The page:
As a mom of three, I can testify to the fact that putting on a pair of beautiful maternity jeans or a fashionable winter sweater changes the way I feel about being a mom. In that moment the hardships of pregnancy can slip away and once again the self confidence I felt before I was pregnant can be restored. I feel beautiful.
It isn't just  maternity fashion that has been revolutionized in recent years, however. In fact it is the fundamental way we think about and view pregnancy.  Ms Lange goes on to say,

I firmly believed then as I do now, that pregnancy is a sexy and celebratory time in a woman's life (perhaps the most life changing) and that the clothing should reflect that.

No longer is pregnancy something to be ashamed of or covered up with shapeless clothes or to hide in the house because of. Rather it has become something to be honored and celebrated and is actively, visibly part of our lives. Finally.  Pregnancy has made its way out from underneath baggy frocks and out from behind closed doors. It has been elevated right to the forefront of our creative fashion culture and our mainstream collective conversation, and all this thanks to innovative leaders like Ms. Lange.
What does this mean for our children? It means that when they look back at their experience of mother, they won't see a woman who has compromised a piece of herself. They will see a woman who was proud of being a mom, unashamed of her body and embracing the fullness of becoming and being a mother.

Monday, May 2, 2011

The "Cool Factor"

With all the blame ricocheting around the discussion of education reform, it is easy to loose track of the most important element of this collective conversation, the children. The real questions we should be asking aren't about WHO is at fault.   It is not the fault of one party, one group or one policy. We are ALL responsible for the well being of our children. None of us have done the job we needed to do, not teachers, not parents, not teachers unions, not education reforms, not administrators and not policy makers. If we had, we wouldn't be in this position.
The fear that many education reformers have today is that the constant over use of assessments and merit pay will result in a culture of meritocracy amongst teachers. In other words, we will create a community of teachers who are only striving to get by and keep their jobs.
The problem is, their worst fear has already arrived.  We already have a culture of meritocracy in education. This is why the "best and brightest" aren't flocking to teaching schools. This is why the fight for merit pay is on and why many politicians are embracing arguments in favor of basing compensation on testing and other evaluations. If there was a culture of excellence, would merit pay be relevant?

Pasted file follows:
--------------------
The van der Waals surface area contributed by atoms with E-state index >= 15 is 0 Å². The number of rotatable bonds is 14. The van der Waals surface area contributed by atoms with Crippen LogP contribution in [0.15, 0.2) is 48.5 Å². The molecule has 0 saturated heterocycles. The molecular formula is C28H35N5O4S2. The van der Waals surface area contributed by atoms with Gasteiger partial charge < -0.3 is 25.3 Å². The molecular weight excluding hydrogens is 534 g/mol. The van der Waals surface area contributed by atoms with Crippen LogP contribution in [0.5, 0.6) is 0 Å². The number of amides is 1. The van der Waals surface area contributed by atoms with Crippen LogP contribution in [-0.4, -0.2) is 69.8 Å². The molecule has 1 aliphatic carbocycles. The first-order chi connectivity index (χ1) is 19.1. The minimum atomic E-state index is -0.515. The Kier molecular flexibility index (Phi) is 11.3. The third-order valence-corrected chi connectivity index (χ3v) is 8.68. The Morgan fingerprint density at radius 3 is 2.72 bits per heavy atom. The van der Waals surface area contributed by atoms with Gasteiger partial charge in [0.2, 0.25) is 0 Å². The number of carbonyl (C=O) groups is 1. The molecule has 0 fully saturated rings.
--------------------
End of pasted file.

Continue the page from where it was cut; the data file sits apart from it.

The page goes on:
Fear, however, is not the best motivator.  Holding teachers in a fearful relationship with administrators and politicians doesn't necessarily build the sort of culture of excellence we are looking to attain in education.So what will? We need to change the way we do business in schools, in the classroom and in our relationships with students. We must begin to foster a respect for teaching. We must hold teaching in a place in our general culture that properly represents its importance.  I was speaking with a LA special ed teacher over the weekend and she mentioned the lack of a "cool factor" in teaching these days. I happen to agree with her.
There is not a culture of recognition for the achievements that are being made amongst great teachers or students. We don't brag about teachers the way we brag about athletes, doctors, lawyers, movie stars or politicians. Why would young people want to become a teacher?  It isn't going to be for the pay or the prestige. We haven't conjured enough respect or even a bit of "cool factor" for education.
Teaching is not just another job where you punch in the time card in the morning and punch out in the afternoon. This is not a job one should take just for good benefits and long vacations. If these are the sorts of people that we are attracting to education, we have to seriously ask ourselves why we are not attracting passionate teachers who want to strive for excellence in education. We are not giving teachers a place to express themselves and their passion. We need to pay educators for innovation, passion and excellence not only test scores and assessments. Now, that is the sort of merit pay I could stand fully behind.

Saturday, April 30, 2011

Dr. Michael Thompson: Experiences in Boyhood